Though a small watershed in Virginia Beach, Rudee Inlet/Owls Creek is an amazing place for wildlife. From its surrounding woodlands and high-salinity salt marshes, to its underwater oyster reefs and tidally driven waters, the watershed is home to a wide variety of habitats and species.
As part of the Atlantic Flyway, the watershed hosts a number of spectacular bird species at various times of the year including eagles, ospreys, herons, egrets, ducks, and even loons and white pelicans. Reptiles such as snakes, lizards and turtles can also be seen, including the ornate diamondback terrapin and the occasional loggerhead, green or Kemp’s ridley sea turtle.
Mammals that visit the watershed range from the familiar muskrat, opossum, and raccoon, to the less-often seen river otter, harbor seal and even manatee. Of course, there are also many fishes and invertebrates in the waters that make it a great place to fish for species such as speckled trout.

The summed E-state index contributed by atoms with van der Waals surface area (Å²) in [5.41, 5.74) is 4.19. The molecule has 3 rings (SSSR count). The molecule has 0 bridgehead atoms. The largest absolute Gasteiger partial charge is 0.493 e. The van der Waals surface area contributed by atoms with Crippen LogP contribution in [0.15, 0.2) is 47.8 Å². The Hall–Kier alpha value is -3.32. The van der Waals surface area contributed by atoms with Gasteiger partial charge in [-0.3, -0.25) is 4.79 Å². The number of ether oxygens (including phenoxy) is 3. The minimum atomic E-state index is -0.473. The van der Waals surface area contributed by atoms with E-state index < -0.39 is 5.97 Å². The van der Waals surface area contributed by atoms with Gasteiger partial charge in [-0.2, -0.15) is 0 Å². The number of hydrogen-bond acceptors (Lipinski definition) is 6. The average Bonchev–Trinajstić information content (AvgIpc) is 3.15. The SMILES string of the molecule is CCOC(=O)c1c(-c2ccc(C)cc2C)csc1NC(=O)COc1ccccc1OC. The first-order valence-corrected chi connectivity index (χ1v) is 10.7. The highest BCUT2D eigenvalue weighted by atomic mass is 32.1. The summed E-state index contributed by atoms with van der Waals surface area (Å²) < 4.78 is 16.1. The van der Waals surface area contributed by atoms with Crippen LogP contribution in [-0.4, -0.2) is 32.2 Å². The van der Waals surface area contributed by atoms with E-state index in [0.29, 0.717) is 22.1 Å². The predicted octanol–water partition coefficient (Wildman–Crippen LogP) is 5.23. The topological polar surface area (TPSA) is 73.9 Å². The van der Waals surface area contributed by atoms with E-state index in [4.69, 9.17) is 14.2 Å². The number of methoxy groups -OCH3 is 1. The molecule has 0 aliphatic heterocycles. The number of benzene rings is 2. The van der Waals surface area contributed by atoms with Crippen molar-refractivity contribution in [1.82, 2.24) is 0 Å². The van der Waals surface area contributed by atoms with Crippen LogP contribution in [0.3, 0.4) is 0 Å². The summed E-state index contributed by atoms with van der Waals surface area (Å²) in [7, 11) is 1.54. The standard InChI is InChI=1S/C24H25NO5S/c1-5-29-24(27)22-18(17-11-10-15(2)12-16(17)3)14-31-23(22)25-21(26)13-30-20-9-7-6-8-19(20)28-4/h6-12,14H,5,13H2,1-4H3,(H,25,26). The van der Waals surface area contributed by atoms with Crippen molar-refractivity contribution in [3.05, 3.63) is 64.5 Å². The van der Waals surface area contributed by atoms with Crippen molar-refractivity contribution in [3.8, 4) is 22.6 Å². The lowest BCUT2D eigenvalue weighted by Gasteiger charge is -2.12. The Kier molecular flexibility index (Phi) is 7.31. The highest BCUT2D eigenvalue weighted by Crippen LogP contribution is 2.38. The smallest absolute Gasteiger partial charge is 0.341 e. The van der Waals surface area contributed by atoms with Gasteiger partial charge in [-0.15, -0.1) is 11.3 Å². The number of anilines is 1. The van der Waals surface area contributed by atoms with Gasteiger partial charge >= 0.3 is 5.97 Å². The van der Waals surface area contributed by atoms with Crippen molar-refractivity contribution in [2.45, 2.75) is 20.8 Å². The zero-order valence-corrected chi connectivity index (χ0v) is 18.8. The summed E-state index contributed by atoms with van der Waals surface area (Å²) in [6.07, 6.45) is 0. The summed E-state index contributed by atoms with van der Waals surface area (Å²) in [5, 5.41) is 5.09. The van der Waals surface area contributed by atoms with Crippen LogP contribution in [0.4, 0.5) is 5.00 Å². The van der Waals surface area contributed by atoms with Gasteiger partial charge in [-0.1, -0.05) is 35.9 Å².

Visit this webpage often to learn about and see photographs of wildlife in the watershed.
Though not a common visitor, the occasional manatee has been observed stopping in to the watershed as they move up and down the coast during the warm summer months. Adult manatees can reach nearly 15 feet in length and weigh more than 3,000 pounds. They are plant eaters and also need to have access to freshwater during their travels. Because manatees are an endangered species, it is important not to disturb them and to inform the Virginia Aquarium if you ever observe one in the waterway. They are very vulnerable to boat strikes, so it is important to navigate with care if a manatee is in the area.